Australian-made is better, most people in Australia are likely to say.
Kind of like US president-elect Donald Trump says about America, as he wears his “Make America great again” hats that bear labels saying they are “Proudly Made in USA.”
But do people really think that Australian-made is better? We might say so because we care in theory about our economy and jobs, or simply because we have a vague, general sense of nationalistic pride. But do we really invest in this statement with our purchasing decisions?
As a nation, perhaps we don’t really care about supporting Australian-made products. Perhaps we don’t put our money where our mouth is. For a start, we don’t really support our manufacturing industry.
We have lost a number of manufacturing industries, such as the automotive industry. And many lament the loss of these industries, pointing out that a healthy manufacturing industry supports a healthy economy. Look at the economy of Germany, which is strongly reliant on manufacturing. In the premium car segment, German automotive companies have a combined world market share of 90 per cent.
Australia is not supporting such a manufacturing industry; maybe we should, but the facts currently point to an overall lack of domestic support.
Just like it’s a fact that the Trump’s company’s glasses are made in China, and Trump by Dorya furniture parts are made in Germany, and despite this, he still won the US election.
And just like Trump says America needs to manufacture more, we like to say that Australian-made is better. Except, that is, when products made in China are cheaper, or those made in Germany are higher quality.
Trump is just a businessman, after all. Money talks. Give the people what they want.
Back to the German premium car industry, which dominates the world. Due to many years of investment in this industry, and longstanding commitment and support, they have achieved standards against which it is impossible for Australia to compete.
When it comes to building components, we have the same issues, although we don’t all necessarily know it.
We don’t know it, because the benefits of building components are not all obvious to us as consumers of buildings. In fact, we are not offered the same clear choices as we are in the car market.
Car manufacturers advertise heavily on television, on social media, and in print. We can test drive the cars. We can see and touch and to some degree measure the benefits of a premium car. It feels better, rides better, looks better, and uses less fuel.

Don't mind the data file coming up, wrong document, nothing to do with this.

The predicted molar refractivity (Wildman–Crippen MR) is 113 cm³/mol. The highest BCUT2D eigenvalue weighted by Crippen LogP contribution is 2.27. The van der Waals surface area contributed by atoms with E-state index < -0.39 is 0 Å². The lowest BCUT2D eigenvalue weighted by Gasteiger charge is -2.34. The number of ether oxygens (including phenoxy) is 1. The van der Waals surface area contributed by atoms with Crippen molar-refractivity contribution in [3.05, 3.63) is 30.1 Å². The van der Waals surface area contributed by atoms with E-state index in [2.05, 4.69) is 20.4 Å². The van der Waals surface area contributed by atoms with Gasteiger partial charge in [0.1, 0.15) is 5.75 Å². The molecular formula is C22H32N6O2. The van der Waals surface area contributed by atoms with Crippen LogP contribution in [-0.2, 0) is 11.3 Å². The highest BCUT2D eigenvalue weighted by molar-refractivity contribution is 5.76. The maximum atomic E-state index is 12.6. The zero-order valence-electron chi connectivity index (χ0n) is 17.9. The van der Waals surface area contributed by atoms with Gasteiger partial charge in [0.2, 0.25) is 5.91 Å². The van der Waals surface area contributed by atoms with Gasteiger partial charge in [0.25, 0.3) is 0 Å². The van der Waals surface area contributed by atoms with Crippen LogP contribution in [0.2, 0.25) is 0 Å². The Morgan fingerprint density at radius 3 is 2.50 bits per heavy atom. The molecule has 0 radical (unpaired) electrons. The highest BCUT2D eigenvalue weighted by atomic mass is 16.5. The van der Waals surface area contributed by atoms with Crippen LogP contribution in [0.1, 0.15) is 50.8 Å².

Some of our building elements are obviously better. Others only show their quality over time – such as a timber cladding that warps and rots versus a facade that lasts. A blueboard panel that fades and twists versus a material that stands straight and keeps the same colour over time. A window that leaks air or water and twists and gets mouldy and rotten over the years versus a window that keeps its shape and colour, seals well and doesn’t create condensation.
And if it’s up to your local architect, or builder to make all the purchasing decisions for your building components, they won’t always let you in on their selection decision. And they won’t always know about those hidden benefits.
But if you are the owner, the occupier, the consumer, or the end user, over time you will start to notice the effects of those decisions that you, the purchaser of that window or building, have unknowingly made through your builder or architect.
By the time you see the problem, your architect and builder may be long gone.
When you decide to have a certified passive house, you want your whole building to really perform; as such, building component decisions come into sharp focus.
High performance glazing and frames must be proven and tested, to ensure your building can really be the best.
This may be a hotly contested point, or it might be accepted, but I think the Australian window industry is generally behind the German window industry when it comes to premium quality, high performing, long lasting windows – maybe as much as 20 years behind.
Sometimes it just isn’t feasible to support Australian-made windows for certified passive house projects.
Those who manufacture terrific windows in their workshops in this country should be applauded. That said, as a general rule, we are not building to the sorts of tolerances and standards needed to create a high quality, top performing, certified passive house building.
I think it’s worth importing windows from Germany or some other places in Europe if you want a high quality building, but perhaps you don’t agree. Perhaps you think Australian-made is better, or cheaper, or just as good. But in the meantime, we can provide more choice, just like we do with cars and t-shirts and washing machines.
That way, consumers – ideally informed ones – can make up their own minds.